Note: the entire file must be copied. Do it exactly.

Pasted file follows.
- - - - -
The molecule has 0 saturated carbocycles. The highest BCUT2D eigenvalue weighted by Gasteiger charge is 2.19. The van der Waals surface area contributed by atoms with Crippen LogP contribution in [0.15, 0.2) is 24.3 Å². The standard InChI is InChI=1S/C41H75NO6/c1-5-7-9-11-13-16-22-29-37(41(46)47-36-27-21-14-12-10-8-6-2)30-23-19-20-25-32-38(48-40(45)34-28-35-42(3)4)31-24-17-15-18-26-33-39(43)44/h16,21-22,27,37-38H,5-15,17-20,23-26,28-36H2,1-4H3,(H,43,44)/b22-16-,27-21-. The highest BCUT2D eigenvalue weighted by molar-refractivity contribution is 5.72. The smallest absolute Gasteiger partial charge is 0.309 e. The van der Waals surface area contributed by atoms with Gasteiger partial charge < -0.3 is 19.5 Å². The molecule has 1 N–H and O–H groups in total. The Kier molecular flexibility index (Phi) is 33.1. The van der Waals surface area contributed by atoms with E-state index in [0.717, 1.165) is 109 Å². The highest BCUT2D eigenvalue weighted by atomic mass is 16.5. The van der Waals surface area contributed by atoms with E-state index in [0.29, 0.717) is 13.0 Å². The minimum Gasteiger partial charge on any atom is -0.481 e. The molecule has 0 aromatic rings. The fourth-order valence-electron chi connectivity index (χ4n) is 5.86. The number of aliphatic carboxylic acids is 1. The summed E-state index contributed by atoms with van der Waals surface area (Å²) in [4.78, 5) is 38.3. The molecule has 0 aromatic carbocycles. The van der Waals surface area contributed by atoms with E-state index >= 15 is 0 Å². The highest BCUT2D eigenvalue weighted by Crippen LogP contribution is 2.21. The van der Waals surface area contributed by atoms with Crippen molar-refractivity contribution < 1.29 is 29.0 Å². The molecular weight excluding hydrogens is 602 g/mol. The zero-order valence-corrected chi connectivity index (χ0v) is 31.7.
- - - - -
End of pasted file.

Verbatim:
The molecule has 0 saturated carbocycles. The highest BCUT2D eigenvalue weighted by Gasteiger charge is 2.19. The van der Waals surface area contributed by atoms with Crippen LogP contribution in [0.15, 0.2) is 24.3 Å². The standard InChI is InChI=1S/C41H75NO6/c1-5-7-9-11-13-16-22-29-37(41(46)47-36-27-21-14-12-10-8-6-2)30-23-19-20-25-32-38(48-40(45)34-28-35-42(3)4)31-24-17-15-18-26-33-39(43)44/h16,21-22,27,37-38H,5-15,17-20,23-26,28-36H2,1-4H3,(H,43,44)/b22-16-,27-21-. The highest BCUT2D eigenvalue weighted by molar-refractivity contribution is 5.72. The smallest absolute Gasteiger partial charge is 0.309 e. The van der Waals surface area contributed by atoms with Gasteiger partial charge < -0.3 is 19.5 Å². The molecule has 1 N–H and O–H groups in total. The Kier molecular flexibility index (Phi) is 33.1. The van der Waals surface area contributed by atoms with E-state index in [0.717, 1.165) is 109 Å². The highest BCUT2D eigenvalue weighted by atomic mass is 16.5. The van der Waals surface area contributed by atoms with E-state index in [0.29, 0.717) is 13.0 Å². The minimum Gasteiger partial charge on any atom is -0.481 e. The molecule has 0 aromatic rings. The fourth-order valence-electron chi connectivity index (χ4n) is 5.86. The number of aliphatic carboxylic acids is 1. The summed E-state index contributed by atoms with van der Waals surface area (Å²) in [4.78, 5) is 38.3. The molecule has 0 aromatic carbocycles. The van der Waals surface area contributed by atoms with E-state index >= 15 is 0 Å². The highest BCUT2D eigenvalue weighted by Crippen LogP contribution is 2.21. The van der Waals surface area contributed by atoms with Crippen molar-refractivity contribution < 1.29 is 29.0 Å². The molecular weight excluding hydrogens is 602 g/mol. The zero-order valence-corrected chi connectivity index (χ0v) is 31.7.